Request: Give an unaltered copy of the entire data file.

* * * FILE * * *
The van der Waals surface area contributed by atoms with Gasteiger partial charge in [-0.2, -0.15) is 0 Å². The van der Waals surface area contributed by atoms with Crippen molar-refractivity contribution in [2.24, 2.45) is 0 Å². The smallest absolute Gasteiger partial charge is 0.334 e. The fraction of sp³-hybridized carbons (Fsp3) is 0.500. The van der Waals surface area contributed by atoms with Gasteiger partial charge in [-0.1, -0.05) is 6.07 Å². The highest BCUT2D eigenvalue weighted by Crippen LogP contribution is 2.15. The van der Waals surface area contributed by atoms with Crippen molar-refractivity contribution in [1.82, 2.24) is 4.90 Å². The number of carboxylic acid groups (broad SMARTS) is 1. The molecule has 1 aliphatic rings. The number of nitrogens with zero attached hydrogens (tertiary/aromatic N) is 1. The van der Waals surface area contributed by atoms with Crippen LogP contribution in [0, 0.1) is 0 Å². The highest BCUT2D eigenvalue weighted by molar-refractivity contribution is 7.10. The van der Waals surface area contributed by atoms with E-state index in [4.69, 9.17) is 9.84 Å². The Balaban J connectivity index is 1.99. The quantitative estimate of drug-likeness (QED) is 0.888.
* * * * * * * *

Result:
The van der Waals surface area contributed by atoms with Gasteiger partial charge in [-0.2, -0.15) is 0 Å². The van der Waals surface area contributed by atoms with Crippen molar-refractivity contribution in [2.24, 2.45) is 0 Å². The smallest absolute Gasteiger partial charge is 0.334 e. The fraction of sp³-hybridized carbons (Fsp3) is 0.500. The van der Waals surface area contributed by atoms with Gasteiger partial charge in [-0.1, -0.05) is 6.07 Å². The highest BCUT2D eigenvalue weighted by Crippen LogP contribution is 2.15. The van der Waals surface area contributed by atoms with Crippen molar-refractivity contribution in [1.82, 2.24) is 4.90 Å². The number of carboxylic acid groups (broad SMARTS) is 1. The molecule has 1 aliphatic rings. The number of nitrogens with zero attached hydrogens (tertiary/aromatic N) is 1. The van der Waals surface area contributed by atoms with Crippen LogP contribution in [0, 0.1) is 0 Å². The highest BCUT2D eigenvalue weighted by molar-refractivity contribution is 7.10. The van der Waals surface area contributed by atoms with E-state index in [4.69, 9.17) is 9.84 Å². The Balaban J connectivity index is 1.99. The quantitative estimate of drug-likeness (QED) is 0.888.